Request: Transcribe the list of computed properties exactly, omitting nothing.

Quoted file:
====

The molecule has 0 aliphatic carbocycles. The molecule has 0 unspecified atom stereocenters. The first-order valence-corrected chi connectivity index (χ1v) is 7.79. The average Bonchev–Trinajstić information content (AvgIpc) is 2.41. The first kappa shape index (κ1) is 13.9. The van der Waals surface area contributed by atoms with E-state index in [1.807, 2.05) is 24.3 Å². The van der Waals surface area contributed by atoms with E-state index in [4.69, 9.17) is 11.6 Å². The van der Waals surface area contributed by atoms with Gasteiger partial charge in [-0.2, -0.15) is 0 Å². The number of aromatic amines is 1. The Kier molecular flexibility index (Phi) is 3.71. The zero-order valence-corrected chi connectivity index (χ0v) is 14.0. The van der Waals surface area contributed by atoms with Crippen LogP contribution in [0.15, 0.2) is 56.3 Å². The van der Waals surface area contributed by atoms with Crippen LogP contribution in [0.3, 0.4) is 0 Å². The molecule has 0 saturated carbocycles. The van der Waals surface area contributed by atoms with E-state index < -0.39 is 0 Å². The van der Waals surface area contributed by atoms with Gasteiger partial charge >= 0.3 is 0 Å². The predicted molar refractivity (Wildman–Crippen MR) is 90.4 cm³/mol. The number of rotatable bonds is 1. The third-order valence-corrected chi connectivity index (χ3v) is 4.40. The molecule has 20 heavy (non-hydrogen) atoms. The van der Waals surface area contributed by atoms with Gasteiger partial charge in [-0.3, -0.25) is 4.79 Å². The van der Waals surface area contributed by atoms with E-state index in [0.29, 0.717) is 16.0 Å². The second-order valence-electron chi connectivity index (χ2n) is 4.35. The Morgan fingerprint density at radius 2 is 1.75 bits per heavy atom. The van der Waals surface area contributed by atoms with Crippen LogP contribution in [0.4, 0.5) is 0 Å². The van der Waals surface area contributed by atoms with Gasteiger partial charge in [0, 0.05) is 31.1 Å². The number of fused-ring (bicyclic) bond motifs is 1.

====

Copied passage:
The molecule has 0 aliphatic carbocycles. The molecule has 0 unspecified atom stereocenters. The first-order valence-corrected chi connectivity index (χ1v) is 7.79. The average Bonchev–Trinajstić information content (AvgIpc) is 2.41. The first kappa shape index (κ1) is 13.9. The van der Waals surface area contributed by atoms with E-state index in [1.807, 2.05) is 24.3 Å². The van der Waals surface area contributed by atoms with E-state index in [4.69, 9.17) is 11.6 Å². The van der Waals surface area contributed by atoms with Gasteiger partial charge in [-0.2, -0.15) is 0 Å². The number of aromatic amines is 1. The Kier molecular flexibility index (Phi) is 3.71. The zero-order valence-corrected chi connectivity index (χ0v) is 14.0. The van der Waals surface area contributed by atoms with Crippen LogP contribution in [0.15, 0.2) is 56.3 Å². The van der Waals surface area contributed by atoms with Crippen LogP contribution in [0.3, 0.4) is 0 Å². The molecule has 0 saturated carbocycles. The van der Waals surface area contributed by atoms with E-state index < -0.39 is 0 Å². The van der Waals surface area contributed by atoms with Gasteiger partial charge >= 0.3 is 0 Å². The predicted molar refractivity (Wildman–Crippen MR) is 90.4 cm³/mol. The number of rotatable bonds is 1. The third-order valence-corrected chi connectivity index (χ3v) is 4.40. The molecule has 20 heavy (non-hydrogen) atoms. The van der Waals surface area contributed by atoms with Gasteiger partial charge in [-0.3, -0.25) is 4.79 Å². The van der Waals surface area contributed by atoms with E-state index in [0.29, 0.717) is 16.0 Å². The second-order valence-electron chi connectivity index (χ2n) is 4.35. The Morgan fingerprint density at radius 2 is 1.75 bits per heavy atom. The van der Waals surface area contributed by atoms with Crippen LogP contribution in [0.4, 0.5) is 0 Å². The van der Waals surface area contributed by atoms with Gasteiger partial charge in [0, 0.05) is 31.1 Å². The number of fused-ring (bicyclic) bond motifs is 1.